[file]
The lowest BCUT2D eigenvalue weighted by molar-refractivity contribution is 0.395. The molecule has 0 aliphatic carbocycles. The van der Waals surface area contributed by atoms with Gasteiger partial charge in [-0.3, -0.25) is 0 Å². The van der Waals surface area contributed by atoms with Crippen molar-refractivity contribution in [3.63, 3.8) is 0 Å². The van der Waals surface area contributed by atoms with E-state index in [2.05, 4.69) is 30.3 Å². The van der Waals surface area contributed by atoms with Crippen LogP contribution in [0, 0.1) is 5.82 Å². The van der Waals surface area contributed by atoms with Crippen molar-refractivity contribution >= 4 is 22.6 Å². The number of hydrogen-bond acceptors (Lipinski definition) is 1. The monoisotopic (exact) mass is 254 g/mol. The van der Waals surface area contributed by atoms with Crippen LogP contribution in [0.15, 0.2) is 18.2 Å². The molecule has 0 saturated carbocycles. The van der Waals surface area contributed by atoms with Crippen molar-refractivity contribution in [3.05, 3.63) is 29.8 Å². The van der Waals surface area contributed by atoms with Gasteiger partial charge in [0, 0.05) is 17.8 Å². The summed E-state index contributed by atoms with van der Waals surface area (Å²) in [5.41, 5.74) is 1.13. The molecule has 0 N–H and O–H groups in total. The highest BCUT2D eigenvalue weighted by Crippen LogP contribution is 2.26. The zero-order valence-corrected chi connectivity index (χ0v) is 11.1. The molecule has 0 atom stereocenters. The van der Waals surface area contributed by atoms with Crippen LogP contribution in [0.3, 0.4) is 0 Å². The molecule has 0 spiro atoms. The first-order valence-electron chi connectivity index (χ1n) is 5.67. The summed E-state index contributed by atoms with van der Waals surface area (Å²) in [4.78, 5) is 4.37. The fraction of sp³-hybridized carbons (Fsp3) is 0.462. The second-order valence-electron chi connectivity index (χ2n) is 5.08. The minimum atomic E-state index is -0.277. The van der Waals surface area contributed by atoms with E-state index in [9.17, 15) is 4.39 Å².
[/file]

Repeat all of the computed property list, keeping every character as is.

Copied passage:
The lowest BCUT2D eigenvalue weighted by molar-refractivity contribution is 0.395. The molecule has 0 aliphatic carbocycles. The van der Waals surface area contributed by atoms with Gasteiger partial charge in [-0.3, -0.25) is 0 Å². The van der Waals surface area contributed by atoms with Crippen molar-refractivity contribution in [3.63, 3.8) is 0 Å². The van der Waals surface area contributed by atoms with E-state index in [2.05, 4.69) is 30.3 Å². The van der Waals surface area contributed by atoms with Crippen LogP contribution in [0, 0.1) is 5.82 Å². The van der Waals surface area contributed by atoms with Crippen molar-refractivity contribution >= 4 is 22.6 Å². The number of hydrogen-bond acceptors (Lipinski definition) is 1. The monoisotopic (exact) mass is 254 g/mol. The van der Waals surface area contributed by atoms with Crippen LogP contribution in [0.15, 0.2) is 18.2 Å². The molecule has 0 saturated carbocycles. The van der Waals surface area contributed by atoms with Crippen molar-refractivity contribution in [3.05, 3.63) is 29.8 Å². The van der Waals surface area contributed by atoms with Gasteiger partial charge in [0, 0.05) is 17.8 Å². The summed E-state index contributed by atoms with van der Waals surface area (Å²) in [5.41, 5.74) is 1.13. The molecule has 0 N–H and O–H groups in total. The highest BCUT2D eigenvalue weighted by Crippen LogP contribution is 2.26. The zero-order valence-corrected chi connectivity index (χ0v) is 11.1. The molecule has 0 atom stereocenters. The van der Waals surface area contributed by atoms with Crippen LogP contribution in [0.3, 0.4) is 0 Å². The molecule has 0 spiro atoms. The first-order valence-electron chi connectivity index (χ1n) is 5.67. The summed E-state index contributed by atoms with van der Waals surface area (Å²) in [4.78, 5) is 4.37. The fraction of sp³-hybridized carbons (Fsp3) is 0.462. The second-order valence-electron chi connectivity index (χ2n) is 5.08. The minimum atomic E-state index is -0.277. The van der Waals surface area contributed by atoms with E-state index in [9.17, 15) is 4.39 Å².